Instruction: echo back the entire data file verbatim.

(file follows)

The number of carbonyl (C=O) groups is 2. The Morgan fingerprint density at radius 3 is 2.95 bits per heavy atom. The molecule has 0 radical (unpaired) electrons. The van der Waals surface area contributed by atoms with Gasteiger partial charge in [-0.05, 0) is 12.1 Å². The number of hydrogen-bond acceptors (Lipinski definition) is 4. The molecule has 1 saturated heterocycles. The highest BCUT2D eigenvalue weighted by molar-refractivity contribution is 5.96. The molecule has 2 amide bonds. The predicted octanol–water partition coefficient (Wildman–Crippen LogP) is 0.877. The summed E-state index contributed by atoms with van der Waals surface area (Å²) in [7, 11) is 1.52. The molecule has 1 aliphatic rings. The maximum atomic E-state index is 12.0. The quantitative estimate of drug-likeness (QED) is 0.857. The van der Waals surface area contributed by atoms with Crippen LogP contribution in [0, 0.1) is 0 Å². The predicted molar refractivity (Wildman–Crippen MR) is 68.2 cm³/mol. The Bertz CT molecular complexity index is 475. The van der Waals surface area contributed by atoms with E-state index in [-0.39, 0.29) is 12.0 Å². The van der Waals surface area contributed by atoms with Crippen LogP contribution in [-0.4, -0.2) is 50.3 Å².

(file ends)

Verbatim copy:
The number of carbonyl (C=O) groups is 2. The Morgan fingerprint density at radius 3 is 2.95 bits per heavy atom. The molecule has 0 radical (unpaired) electrons. The van der Waals surface area contributed by atoms with Gasteiger partial charge in [-0.05, 0) is 12.1 Å². The number of hydrogen-bond acceptors (Lipinski definition) is 4. The molecule has 1 saturated heterocycles. The highest BCUT2D eigenvalue weighted by molar-refractivity contribution is 5.96. The molecule has 2 amide bonds. The predicted octanol–water partition coefficient (Wildman–Crippen LogP) is 0.877. The summed E-state index contributed by atoms with van der Waals surface area (Å²) in [7, 11) is 1.52. The molecule has 1 aliphatic rings. The maximum atomic E-state index is 12.0. The quantitative estimate of drug-likeness (QED) is 0.857. The van der Waals surface area contributed by atoms with Crippen LogP contribution in [0, 0.1) is 0 Å². The predicted molar refractivity (Wildman–Crippen MR) is 68.2 cm³/mol. The Bertz CT molecular complexity index is 475. The van der Waals surface area contributed by atoms with E-state index in [-0.39, 0.29) is 12.0 Å². The van der Waals surface area contributed by atoms with Crippen LogP contribution in [-0.4, -0.2) is 50.3 Å².